Scrutinizes dominant models of health and ability, race, and gender and the structure of digital health
The Precision Medicine Initiative, Apple’s HealthKit, the FitBit—the booming digital health industry asserts that digital networks, tools, and the scientific endeavors they support will usher in a new era of medicine centered around “the voice of the patient.” But whose “voices” do such tools actually solicit? And through what perspective will those voices be heard? Digital health tools are marketed as neutral devices made to help users take responsibility for their health. Yet digital technologies are not neutral; they are developed from an existing set of assumptions about their potential users and contexts for use, and they reflect dominant ideologies of health, dis/ability, gender, and race. Using patient-networking websites, the Quantified Self, and online breast cancer narratives, Communicative Biocapitalism examines the cultural, technological, economic, and rhetorical logics that shape the “voice of the patient” in digital health to identify how cultural understandings and social locations of race, gender, and disability shape whose voices are elicited and how they are interpreted.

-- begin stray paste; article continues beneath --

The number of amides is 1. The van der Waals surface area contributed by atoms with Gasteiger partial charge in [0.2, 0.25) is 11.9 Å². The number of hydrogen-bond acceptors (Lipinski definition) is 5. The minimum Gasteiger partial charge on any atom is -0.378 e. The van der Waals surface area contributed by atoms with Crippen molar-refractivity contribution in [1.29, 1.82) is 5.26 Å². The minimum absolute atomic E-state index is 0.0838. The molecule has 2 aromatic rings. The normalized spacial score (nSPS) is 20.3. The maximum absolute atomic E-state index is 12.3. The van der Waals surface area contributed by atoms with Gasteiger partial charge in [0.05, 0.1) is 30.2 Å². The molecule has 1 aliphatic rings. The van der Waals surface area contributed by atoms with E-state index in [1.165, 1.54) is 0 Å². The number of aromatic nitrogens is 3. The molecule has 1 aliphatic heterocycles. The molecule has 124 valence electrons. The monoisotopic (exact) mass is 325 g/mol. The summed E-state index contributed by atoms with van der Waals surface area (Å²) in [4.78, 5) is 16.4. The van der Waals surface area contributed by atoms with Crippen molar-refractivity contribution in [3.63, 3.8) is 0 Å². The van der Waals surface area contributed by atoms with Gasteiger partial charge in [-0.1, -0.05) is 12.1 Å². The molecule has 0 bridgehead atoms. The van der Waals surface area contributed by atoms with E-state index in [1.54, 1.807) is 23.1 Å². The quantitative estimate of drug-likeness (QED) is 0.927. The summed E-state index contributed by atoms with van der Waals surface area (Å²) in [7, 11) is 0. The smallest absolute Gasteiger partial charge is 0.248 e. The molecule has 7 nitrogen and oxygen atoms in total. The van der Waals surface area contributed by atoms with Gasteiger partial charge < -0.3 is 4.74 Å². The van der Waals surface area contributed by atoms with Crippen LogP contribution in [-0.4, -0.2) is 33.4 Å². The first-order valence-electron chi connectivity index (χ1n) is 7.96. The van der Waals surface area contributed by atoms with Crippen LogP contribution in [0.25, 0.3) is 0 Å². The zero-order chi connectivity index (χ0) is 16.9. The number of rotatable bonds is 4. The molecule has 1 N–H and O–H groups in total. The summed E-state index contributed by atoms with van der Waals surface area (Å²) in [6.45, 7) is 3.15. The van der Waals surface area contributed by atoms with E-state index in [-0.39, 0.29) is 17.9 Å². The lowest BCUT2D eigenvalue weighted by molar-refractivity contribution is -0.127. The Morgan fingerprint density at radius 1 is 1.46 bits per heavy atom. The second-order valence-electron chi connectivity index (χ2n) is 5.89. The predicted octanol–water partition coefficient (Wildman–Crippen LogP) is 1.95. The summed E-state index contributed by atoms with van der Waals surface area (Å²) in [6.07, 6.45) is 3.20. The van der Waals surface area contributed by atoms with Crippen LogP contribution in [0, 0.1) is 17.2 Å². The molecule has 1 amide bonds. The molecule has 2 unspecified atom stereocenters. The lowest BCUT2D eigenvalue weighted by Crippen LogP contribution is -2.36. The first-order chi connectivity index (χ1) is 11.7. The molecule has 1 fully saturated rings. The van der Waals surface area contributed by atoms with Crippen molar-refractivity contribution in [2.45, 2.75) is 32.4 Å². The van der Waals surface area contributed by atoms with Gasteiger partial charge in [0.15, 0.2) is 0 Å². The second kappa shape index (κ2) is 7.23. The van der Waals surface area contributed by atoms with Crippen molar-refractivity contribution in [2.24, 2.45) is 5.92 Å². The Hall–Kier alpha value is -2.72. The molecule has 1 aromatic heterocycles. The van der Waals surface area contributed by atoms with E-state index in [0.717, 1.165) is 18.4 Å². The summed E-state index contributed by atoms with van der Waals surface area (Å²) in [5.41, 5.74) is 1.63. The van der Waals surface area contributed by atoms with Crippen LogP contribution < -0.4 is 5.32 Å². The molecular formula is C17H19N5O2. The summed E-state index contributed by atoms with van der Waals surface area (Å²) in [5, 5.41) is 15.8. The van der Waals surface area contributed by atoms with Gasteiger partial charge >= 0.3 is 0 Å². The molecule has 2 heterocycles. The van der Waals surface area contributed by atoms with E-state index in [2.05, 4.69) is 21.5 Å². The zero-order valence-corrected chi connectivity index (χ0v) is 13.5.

Olivia Banner is Assistant Professor of Critical Media Studies at the University of Texas, Dallas.
“This critique of medical humanities principles and practices is much needed and deftly handled. The book reveals the stakes of the problems of narrative and empathy, of individualizing illness and ignoring the structural dimensions of illness and disability by revealing these issues in a context relatively new to medical humanities: digital health.”
—Rebecca Garden, Upstate Medical University, SUNY
“An elegant transdisciplinary critique of the structural inequalities and capitalist goals of emerging digital health technologies and practices. Banner’s methods and resulting insights about the kinds of value and lives generated by digital health technological practices will be particularly invaluable for anyone interested in the rich interdisciplinary zones where humanities, digital studies, and health care converge, as in health and medical humanities. For those who want to understand what happens to patient voice and experience under biocapitalism, this is the book to read.”
—Jacqueline Wernimont, Arizona State University